That’s also what real-world freelancers like about contract work. They are willing to give up some of the security of standard employment (predictable income, health insurance, retirement benefits) in exchange for independence. They aren’t relying on someone else to give them fulfilling work, and they aren’t limited by someone else’s choices.
Independent contractors and freelancers can grow their businesses and increase their cash flow whenever they choose, or they can hit pause for an afternoon or a year to travel or care for a loved one. It’s no surprise that women, who face higher care duties in the home, and people with disabilities make up disproportionate numbers of freelancers.
For those who crave self-determination and adventure over the slog for security, it’s the chance of a lifetime.
Crushed in California
But that chance is now closed for Californians. Like an overprotective parent, the government of California wants to clamp down on independence and entrepreneurship in favor of a hyper-regulated economy where everyone answers to a boss. Self-employed workers are losing their livelihoods so lawmakers can offer workers “protection” they never asked for.
“Almost a decade of hard work, gone in an instant. I can’t stop crying,” lamented one freelancer on Twitter.
Another summarized, “California, you’re breaking my heart (and taking my money).”
Thousands are being cut from longtime contracts and tossed by otherwise-eager clients who can’t keep freelancers under the law’s new dictates. A small percentage were hired as part-time employees (arrangements they didn’t otherwise choose), while the rest were simply fired.
Under AB5, freelance writers are subject to a ridiculous cap of 35 articles per year at any single publisher. One writer tweeted, “35 submissions a year? I have to write 80 a month to support myself.”
When writers who lost contracts with Vox Media told AB5’s sponsor about their troubles, the lawmaker said those “were never good jobs,” and the loss was limited to “contractors who don’t want a job.” The fact that until recently they had jobs, with the freedom to work where and when they wish and never do unpaid overtime, didn’t seem to matter.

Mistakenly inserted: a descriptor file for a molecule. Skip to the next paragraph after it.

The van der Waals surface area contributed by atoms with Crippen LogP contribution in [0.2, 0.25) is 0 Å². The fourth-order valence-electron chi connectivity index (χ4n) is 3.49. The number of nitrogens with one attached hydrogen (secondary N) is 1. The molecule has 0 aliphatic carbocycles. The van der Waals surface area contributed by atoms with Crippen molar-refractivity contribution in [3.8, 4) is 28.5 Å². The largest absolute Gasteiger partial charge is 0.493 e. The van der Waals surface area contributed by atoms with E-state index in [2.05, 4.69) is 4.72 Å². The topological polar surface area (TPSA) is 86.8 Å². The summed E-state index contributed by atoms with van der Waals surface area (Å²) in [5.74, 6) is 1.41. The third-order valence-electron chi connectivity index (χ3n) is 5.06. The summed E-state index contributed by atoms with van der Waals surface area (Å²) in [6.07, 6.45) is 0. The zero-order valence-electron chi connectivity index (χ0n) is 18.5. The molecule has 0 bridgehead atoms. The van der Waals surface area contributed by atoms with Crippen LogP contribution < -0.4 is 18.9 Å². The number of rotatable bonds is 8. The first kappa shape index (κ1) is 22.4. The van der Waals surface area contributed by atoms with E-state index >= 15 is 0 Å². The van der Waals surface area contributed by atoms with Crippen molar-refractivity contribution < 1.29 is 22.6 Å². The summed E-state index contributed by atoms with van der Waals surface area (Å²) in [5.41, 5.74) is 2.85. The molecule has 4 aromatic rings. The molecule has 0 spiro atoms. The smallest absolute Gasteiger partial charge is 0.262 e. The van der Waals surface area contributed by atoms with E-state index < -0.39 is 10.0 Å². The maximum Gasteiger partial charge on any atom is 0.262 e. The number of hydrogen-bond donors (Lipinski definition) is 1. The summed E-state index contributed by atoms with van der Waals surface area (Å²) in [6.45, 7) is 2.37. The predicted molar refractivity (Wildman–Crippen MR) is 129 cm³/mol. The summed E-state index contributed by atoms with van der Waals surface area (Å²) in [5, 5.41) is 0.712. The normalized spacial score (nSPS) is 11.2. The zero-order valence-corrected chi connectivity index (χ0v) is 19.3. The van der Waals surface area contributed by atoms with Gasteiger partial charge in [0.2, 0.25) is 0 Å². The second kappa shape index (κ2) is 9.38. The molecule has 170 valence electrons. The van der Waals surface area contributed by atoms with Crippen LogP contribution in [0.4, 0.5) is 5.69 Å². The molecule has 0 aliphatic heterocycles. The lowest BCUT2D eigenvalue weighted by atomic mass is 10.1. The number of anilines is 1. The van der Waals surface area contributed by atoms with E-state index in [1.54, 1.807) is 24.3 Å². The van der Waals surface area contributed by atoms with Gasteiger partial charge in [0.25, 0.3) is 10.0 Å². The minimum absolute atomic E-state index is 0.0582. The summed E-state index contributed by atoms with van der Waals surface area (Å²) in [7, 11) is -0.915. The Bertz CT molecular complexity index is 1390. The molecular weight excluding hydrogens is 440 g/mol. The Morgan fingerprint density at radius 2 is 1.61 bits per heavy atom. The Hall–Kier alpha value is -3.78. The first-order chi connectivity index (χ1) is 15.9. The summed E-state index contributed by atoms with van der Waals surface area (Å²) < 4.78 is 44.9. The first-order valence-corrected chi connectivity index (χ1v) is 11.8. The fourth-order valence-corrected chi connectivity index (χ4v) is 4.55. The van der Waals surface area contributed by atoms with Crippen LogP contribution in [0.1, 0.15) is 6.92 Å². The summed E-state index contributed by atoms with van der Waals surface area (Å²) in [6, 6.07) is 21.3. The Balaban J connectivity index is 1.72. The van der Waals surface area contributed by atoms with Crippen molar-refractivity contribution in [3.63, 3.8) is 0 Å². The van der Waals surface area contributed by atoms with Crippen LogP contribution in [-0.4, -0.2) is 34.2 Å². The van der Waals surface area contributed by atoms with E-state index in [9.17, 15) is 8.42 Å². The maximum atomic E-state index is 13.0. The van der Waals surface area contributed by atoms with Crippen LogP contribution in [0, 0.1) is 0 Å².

It’s worth noting that the bill’s sponsor, a lawyer, included an exemption for her own profession and a dozen others with the political juice to get one while arbitrarily rendering all other such arrangements illegal. The real beneficiaries of the law—powerful labor unions—just cut their small-business competition off at the knees.
Many who built their own businesses and had a “job” on their own terms will no longer be allowed to have them, or the flexibility and autonomy they offered. All in the name of “protecting workers.”
Worker independence has come a long way since the feudal days of vassal knights and serfs. But AB5 is a giant step backward, forcing workers into a position of greater dependence and less autonomy. Like the Mandalorian and the Witcher, Californians should be free to choose their own adventures.
Dan Sanchez is the Director of Content at the Foundation for Economic Education (FEE) and the editor of FEE.org.
Dr. Laura Williams teaches communication strategy to undergraduates and executives. She is a passionate advocate for critical thinking, individual liberties, and the Oxford Comma.
Jen Maffessanti is a Senior Associate Editor at FEE and mother of two. When she’s not advocating for liberty or chasing kids, she can usually be found cooking or maybe racing cars. Check out her website.
Article source: FEE.org